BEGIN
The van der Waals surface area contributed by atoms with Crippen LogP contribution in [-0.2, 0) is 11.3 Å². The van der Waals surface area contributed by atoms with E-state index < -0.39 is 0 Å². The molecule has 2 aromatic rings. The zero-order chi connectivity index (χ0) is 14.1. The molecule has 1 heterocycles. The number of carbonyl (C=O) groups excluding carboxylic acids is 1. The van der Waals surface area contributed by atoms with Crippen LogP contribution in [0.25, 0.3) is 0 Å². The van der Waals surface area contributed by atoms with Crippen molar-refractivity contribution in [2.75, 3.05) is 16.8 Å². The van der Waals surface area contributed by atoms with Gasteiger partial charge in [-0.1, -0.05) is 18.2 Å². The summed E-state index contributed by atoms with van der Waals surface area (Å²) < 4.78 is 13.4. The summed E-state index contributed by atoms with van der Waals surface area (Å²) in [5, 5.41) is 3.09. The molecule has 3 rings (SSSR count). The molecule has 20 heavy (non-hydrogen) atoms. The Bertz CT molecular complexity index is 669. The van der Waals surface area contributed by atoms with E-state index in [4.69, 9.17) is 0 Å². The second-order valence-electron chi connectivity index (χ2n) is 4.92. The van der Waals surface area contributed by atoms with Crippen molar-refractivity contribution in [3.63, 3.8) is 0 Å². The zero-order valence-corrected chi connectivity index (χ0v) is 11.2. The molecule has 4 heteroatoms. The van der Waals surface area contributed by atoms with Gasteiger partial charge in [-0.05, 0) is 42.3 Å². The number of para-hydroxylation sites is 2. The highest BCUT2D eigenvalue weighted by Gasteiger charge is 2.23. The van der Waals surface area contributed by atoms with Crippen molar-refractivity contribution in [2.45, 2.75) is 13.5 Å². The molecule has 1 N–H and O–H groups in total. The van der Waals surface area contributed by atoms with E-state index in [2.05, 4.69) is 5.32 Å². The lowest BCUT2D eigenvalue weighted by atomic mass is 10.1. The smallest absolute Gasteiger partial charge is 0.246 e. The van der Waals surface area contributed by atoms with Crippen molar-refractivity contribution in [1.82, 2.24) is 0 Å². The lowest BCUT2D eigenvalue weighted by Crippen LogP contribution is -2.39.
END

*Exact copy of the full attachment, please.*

The van der Waals surface area contributed by atoms with Crippen LogP contribution in [-0.2, 0) is 11.3 Å². The van der Waals surface area contributed by atoms with E-state index < -0.39 is 0 Å². The molecule has 2 aromatic rings. The zero-order chi connectivity index (χ0) is 14.1. The molecule has 1 heterocycles. The number of carbonyl (C=O) groups excluding carboxylic acids is 1. The van der Waals surface area contributed by atoms with Crippen LogP contribution in [0.25, 0.3) is 0 Å². The van der Waals surface area contributed by atoms with Crippen molar-refractivity contribution in [2.75, 3.05) is 16.8 Å². The van der Waals surface area contributed by atoms with Gasteiger partial charge in [-0.1, -0.05) is 18.2 Å². The summed E-state index contributed by atoms with van der Waals surface area (Å²) < 4.78 is 13.4. The summed E-state index contributed by atoms with van der Waals surface area (Å²) in [5, 5.41) is 3.09. The molecule has 3 rings (SSSR count). The molecule has 20 heavy (non-hydrogen) atoms. The Bertz CT molecular complexity index is 669. The van der Waals surface area contributed by atoms with E-state index in [4.69, 9.17) is 0 Å². The second-order valence-electron chi connectivity index (χ2n) is 4.92. The van der Waals surface area contributed by atoms with Crippen molar-refractivity contribution in [3.63, 3.8) is 0 Å². The zero-order valence-corrected chi connectivity index (χ0v) is 11.2. The molecule has 4 heteroatoms. The van der Waals surface area contributed by atoms with Gasteiger partial charge in [-0.05, 0) is 42.3 Å². The number of para-hydroxylation sites is 2. The highest BCUT2D eigenvalue weighted by Gasteiger charge is 2.23. The van der Waals surface area contributed by atoms with Crippen molar-refractivity contribution in [2.45, 2.75) is 13.5 Å². The molecule has 1 N–H and O–H groups in total. The van der Waals surface area contributed by atoms with E-state index in [2.05, 4.69) is 5.32 Å². The lowest BCUT2D eigenvalue weighted by atomic mass is 10.1. The smallest absolute Gasteiger partial charge is 0.246 e. The van der Waals surface area contributed by atoms with Crippen molar-refractivity contribution in [1.82, 2.24) is 0 Å². The lowest BCUT2D eigenvalue weighted by Crippen LogP contribution is -2.39.